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Consumer Price Index

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The cost of living rose slightly in November compared to the previous month but while the overall picture is miniscule there were some hefty increases and decreases in selected areas.

The single largest increase, according to the Statistical Office, was tomatoes – a whopping 61.94 per cent increase of $2.36 per pound more. In November the cost of tomatoes was $6.17 per pound compared to $3.81 in October.

Carrots and cabbages were the next two highest priced items. Carrots increased by 82 cents per pound of 21.3 per cent up from $3.85 in October while cabbage increased 80 cents per pound or 20.25 per cent from $3.95 per pound.{{more}}

The price of an 11 cubic feet refrigerator also increased slightly by $50 per unit.

The biggest decline in prices was for oranges which dropped from 60 cents per pound to 44 cents per pound or 26.67 per cent while pumpkins also dropped from $1.91 per pound to $1.43 per pound or 25.13 per cent decline.

All Items Index – One Month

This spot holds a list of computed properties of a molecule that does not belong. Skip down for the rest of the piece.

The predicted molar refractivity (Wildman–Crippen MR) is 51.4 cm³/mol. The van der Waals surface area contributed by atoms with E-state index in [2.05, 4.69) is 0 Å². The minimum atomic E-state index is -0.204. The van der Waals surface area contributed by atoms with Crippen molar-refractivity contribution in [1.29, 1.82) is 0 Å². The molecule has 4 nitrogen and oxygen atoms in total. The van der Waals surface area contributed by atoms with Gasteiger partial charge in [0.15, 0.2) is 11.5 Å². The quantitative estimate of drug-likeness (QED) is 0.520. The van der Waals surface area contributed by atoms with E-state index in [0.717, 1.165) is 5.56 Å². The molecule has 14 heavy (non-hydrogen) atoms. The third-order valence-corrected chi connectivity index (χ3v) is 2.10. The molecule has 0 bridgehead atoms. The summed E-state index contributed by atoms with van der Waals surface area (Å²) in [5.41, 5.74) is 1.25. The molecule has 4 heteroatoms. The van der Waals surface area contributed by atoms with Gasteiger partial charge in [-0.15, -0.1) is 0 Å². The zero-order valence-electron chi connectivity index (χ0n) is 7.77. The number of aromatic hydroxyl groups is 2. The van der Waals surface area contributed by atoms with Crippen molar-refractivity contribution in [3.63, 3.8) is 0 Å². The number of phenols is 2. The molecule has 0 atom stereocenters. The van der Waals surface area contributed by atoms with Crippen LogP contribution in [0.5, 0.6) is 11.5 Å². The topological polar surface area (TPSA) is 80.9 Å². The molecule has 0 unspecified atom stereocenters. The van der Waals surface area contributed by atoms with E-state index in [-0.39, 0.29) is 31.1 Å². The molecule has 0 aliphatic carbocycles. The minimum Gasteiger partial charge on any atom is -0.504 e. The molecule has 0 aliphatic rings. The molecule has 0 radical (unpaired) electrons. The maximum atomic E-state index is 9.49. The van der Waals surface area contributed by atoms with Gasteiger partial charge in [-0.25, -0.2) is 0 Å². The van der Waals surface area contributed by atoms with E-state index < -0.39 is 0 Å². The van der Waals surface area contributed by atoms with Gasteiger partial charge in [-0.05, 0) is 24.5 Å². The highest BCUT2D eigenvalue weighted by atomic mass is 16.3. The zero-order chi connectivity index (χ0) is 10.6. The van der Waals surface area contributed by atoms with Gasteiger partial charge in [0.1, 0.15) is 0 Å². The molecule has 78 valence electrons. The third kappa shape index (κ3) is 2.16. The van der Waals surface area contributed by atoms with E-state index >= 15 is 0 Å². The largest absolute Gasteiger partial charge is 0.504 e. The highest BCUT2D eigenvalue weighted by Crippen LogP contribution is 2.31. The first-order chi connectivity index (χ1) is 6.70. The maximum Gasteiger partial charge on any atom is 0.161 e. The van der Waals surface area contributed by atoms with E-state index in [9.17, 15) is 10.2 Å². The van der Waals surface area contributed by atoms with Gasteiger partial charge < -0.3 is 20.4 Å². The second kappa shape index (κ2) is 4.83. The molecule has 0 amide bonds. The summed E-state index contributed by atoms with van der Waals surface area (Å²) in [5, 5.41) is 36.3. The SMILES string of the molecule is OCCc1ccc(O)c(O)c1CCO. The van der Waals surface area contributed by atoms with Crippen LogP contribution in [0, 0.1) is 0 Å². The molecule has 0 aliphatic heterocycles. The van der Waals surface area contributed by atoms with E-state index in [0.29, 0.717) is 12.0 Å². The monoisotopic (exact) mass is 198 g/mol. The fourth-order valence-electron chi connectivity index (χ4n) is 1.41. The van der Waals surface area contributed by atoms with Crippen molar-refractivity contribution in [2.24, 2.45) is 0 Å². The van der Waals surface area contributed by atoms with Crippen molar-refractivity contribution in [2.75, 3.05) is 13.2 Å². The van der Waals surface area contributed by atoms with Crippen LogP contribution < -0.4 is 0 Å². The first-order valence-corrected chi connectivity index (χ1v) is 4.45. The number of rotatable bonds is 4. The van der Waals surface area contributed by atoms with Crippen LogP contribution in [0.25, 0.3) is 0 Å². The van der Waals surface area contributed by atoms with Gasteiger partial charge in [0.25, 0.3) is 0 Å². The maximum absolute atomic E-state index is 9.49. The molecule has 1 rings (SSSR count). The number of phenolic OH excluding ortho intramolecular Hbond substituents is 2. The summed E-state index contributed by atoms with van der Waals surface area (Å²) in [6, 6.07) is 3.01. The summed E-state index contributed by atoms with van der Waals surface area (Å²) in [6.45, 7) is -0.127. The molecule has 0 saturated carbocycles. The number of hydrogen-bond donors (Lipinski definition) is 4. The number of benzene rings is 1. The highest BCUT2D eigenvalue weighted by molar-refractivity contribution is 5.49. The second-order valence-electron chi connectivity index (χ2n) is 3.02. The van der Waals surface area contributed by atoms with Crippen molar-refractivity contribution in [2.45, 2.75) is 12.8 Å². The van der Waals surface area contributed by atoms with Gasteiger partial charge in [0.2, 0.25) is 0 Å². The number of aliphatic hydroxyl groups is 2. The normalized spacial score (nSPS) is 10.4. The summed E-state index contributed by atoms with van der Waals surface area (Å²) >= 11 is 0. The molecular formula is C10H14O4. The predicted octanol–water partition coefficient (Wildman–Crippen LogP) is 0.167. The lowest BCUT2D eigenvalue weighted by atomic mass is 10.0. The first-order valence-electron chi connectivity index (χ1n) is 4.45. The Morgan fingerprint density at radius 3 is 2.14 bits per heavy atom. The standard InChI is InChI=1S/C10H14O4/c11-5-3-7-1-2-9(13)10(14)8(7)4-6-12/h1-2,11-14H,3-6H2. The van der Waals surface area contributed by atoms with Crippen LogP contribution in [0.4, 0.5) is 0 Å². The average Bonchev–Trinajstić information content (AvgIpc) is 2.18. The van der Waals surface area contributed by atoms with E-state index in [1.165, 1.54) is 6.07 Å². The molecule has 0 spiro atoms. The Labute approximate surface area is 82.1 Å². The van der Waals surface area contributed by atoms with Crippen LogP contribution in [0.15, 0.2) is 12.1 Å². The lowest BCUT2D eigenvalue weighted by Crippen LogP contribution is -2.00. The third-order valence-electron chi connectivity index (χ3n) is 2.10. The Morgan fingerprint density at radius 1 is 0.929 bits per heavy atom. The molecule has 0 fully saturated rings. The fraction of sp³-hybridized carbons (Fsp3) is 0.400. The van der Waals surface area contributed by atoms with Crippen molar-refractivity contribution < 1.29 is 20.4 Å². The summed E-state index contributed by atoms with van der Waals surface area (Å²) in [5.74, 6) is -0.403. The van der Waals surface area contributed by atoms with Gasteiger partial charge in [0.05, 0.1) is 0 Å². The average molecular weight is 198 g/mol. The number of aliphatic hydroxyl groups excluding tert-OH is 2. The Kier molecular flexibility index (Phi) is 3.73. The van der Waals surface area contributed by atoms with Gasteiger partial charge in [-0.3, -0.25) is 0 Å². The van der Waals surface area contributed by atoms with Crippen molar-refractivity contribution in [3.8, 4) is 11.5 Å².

In total the Consumer Price Index for the month of November 2006 rose by 0.8 per cent over the month of October 2006. The “All Items Index” for November was 113.7 percent, compared to 112.8 percent in October. The point-to-point inflation rate was 4.4 percent.

Four of the nine groups in the basket of goods and services increased, two decreased, and five remained unchanged.

The groups that increased were “Education” (2.1 percent), “Food” (1.4 percent), “Personal Services” (1.2 percent) and “Household Furniture & Supplies” (0.1 percent). Meanwhile the groups “Clothing & Footwear” and “Fuel & Light” decreased by 0.6 percent and 0.5 percent respectively. The groups that remained unchanged were “Alcoholic Beverages & Tobacco”, “Housing”, “Medical Care & Expenses”, “Transport & Communication”, and “Miscellaneous”. The group “Food” increased following an increase in the prices of tomatoes (61.9 per cent), carrots (21.3 per cent), cabbages (20.2 per cent), chicken wings (5.6 per cent), luncheon meat (4.2 per cent), and turkey wings (2.6 per cent). The 2.4 per cent increase in the price of a refrigerator resulted in a higher group index for “Household Furniture & Supplies”. Meanwhile, the increased price of a mathematics textbook caused a higher index of the group “Education”. Similarly, the index of the group “Personal Services” increased following the increase in price of toothpaste (2.7 per cent). The reduction in the fuel surcharge rate was responsible for the 0.5 per cent decline in the group “Fuel & Light”.

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